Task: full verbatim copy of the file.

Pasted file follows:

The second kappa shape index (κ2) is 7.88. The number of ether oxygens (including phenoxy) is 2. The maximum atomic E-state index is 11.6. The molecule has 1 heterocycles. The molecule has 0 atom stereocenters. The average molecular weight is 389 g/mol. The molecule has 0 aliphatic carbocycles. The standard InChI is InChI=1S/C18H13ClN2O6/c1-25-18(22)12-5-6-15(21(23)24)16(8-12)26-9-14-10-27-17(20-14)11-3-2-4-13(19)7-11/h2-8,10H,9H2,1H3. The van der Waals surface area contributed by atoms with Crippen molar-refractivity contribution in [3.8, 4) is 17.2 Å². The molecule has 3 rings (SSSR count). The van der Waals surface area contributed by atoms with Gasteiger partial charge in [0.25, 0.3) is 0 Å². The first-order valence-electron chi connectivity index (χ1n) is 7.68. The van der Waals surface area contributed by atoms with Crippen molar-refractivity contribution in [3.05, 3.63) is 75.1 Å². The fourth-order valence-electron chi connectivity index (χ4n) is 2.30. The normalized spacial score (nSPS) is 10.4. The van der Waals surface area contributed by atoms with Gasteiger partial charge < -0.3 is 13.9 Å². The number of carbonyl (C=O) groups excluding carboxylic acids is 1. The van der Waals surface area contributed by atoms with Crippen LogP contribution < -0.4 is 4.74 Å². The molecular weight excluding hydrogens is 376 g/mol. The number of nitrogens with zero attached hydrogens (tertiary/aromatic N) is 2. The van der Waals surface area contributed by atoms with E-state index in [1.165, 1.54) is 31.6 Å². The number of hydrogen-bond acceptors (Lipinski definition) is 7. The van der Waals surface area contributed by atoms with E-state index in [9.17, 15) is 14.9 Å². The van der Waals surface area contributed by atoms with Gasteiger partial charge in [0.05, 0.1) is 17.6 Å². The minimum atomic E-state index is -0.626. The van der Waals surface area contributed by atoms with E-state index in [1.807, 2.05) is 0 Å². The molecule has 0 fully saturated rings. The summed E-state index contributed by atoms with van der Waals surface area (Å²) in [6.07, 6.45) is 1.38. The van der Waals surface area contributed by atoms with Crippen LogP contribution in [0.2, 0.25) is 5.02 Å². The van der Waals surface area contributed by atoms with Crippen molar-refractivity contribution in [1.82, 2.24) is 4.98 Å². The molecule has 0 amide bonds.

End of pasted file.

The second kappa shape index (κ2) is 7.88. The number of ether oxygens (including phenoxy) is 2. The maximum atomic E-state index is 11.6. The molecule has 1 heterocycles. The molecule has 0 atom stereocenters. The average molecular weight is 389 g/mol. The molecule has 0 aliphatic carbocycles. The standard InChI is InChI=1S/C18H13ClN2O6/c1-25-18(22)12-5-6-15(21(23)24)16(8-12)26-9-14-10-27-17(20-14)11-3-2-4-13(19)7-11/h2-8,10H,9H2,1H3. The van der Waals surface area contributed by atoms with Crippen molar-refractivity contribution in [3.8, 4) is 17.2 Å². The molecule has 3 rings (SSSR count). The van der Waals surface area contributed by atoms with Gasteiger partial charge in [0.25, 0.3) is 0 Å². The first-order valence-electron chi connectivity index (χ1n) is 7.68. The van der Waals surface area contributed by atoms with Crippen molar-refractivity contribution in [3.05, 3.63) is 75.1 Å². The fourth-order valence-electron chi connectivity index (χ4n) is 2.30. The normalized spacial score (nSPS) is 10.4. The van der Waals surface area contributed by atoms with Gasteiger partial charge < -0.3 is 13.9 Å². The number of carbonyl (C=O) groups excluding carboxylic acids is 1. The van der Waals surface area contributed by atoms with Crippen LogP contribution < -0.4 is 4.74 Å². The molecular weight excluding hydrogens is 376 g/mol. The number of nitrogens with zero attached hydrogens (tertiary/aromatic N) is 2. The van der Waals surface area contributed by atoms with E-state index in [1.165, 1.54) is 31.6 Å². The number of hydrogen-bond acceptors (Lipinski definition) is 7. The van der Waals surface area contributed by atoms with E-state index in [9.17, 15) is 14.9 Å². The van der Waals surface area contributed by atoms with Gasteiger partial charge in [0.05, 0.1) is 17.6 Å². The minimum atomic E-state index is -0.626. The van der Waals surface area contributed by atoms with E-state index in [1.807, 2.05) is 0 Å². The molecule has 0 fully saturated rings. The summed E-state index contributed by atoms with van der Waals surface area (Å²) in [6.07, 6.45) is 1.38. The van der Waals surface area contributed by atoms with Crippen LogP contribution in [0.2, 0.25) is 5.02 Å². The van der Waals surface area contributed by atoms with Crippen molar-refractivity contribution in [1.82, 2.24) is 4.98 Å². The molecule has 0 amide bonds.